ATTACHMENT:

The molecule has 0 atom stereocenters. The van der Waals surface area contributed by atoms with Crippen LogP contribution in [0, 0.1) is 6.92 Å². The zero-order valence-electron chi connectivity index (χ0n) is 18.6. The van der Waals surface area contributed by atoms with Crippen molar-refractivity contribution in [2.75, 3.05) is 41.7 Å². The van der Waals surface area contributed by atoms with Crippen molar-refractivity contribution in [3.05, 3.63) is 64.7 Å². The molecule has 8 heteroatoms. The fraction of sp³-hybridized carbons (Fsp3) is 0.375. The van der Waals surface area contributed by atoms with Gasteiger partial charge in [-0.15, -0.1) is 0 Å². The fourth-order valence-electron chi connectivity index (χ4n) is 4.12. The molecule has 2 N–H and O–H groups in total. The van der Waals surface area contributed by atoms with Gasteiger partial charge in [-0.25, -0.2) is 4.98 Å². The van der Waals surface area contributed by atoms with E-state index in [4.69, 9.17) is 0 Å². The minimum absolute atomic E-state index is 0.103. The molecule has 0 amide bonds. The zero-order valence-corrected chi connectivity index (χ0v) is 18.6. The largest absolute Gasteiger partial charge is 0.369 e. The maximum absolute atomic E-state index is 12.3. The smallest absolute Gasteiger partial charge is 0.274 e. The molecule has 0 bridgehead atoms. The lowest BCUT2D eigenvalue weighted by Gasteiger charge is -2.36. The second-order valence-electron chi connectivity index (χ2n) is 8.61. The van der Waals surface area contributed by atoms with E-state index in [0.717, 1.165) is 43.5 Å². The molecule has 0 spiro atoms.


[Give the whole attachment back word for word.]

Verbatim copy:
The molecule has 0 atom stereocenters. The van der Waals surface area contributed by atoms with Crippen LogP contribution in [0, 0.1) is 6.92 Å². The zero-order valence-electron chi connectivity index (χ0n) is 18.6. The van der Waals surface area contributed by atoms with Crippen molar-refractivity contribution in [2.75, 3.05) is 41.7 Å². The van der Waals surface area contributed by atoms with Crippen molar-refractivity contribution in [3.05, 3.63) is 64.7 Å². The molecule has 8 heteroatoms. The fraction of sp³-hybridized carbons (Fsp3) is 0.375. The van der Waals surface area contributed by atoms with Gasteiger partial charge in [-0.15, -0.1) is 0 Å². The fourth-order valence-electron chi connectivity index (χ4n) is 4.12. The molecule has 2 N–H and O–H groups in total. The van der Waals surface area contributed by atoms with Gasteiger partial charge in [-0.25, -0.2) is 4.98 Å². The van der Waals surface area contributed by atoms with E-state index in [4.69, 9.17) is 0 Å². The minimum absolute atomic E-state index is 0.103. The molecule has 0 amide bonds. The zero-order valence-corrected chi connectivity index (χ0v) is 18.6. The largest absolute Gasteiger partial charge is 0.369 e. The maximum absolute atomic E-state index is 12.3. The smallest absolute Gasteiger partial charge is 0.274 e. The molecule has 0 bridgehead atoms. The lowest BCUT2D eigenvalue weighted by Gasteiger charge is -2.36. The second-order valence-electron chi connectivity index (χ2n) is 8.61. The van der Waals surface area contributed by atoms with E-state index in [0.717, 1.165) is 43.5 Å². The molecule has 0 spiro atoms.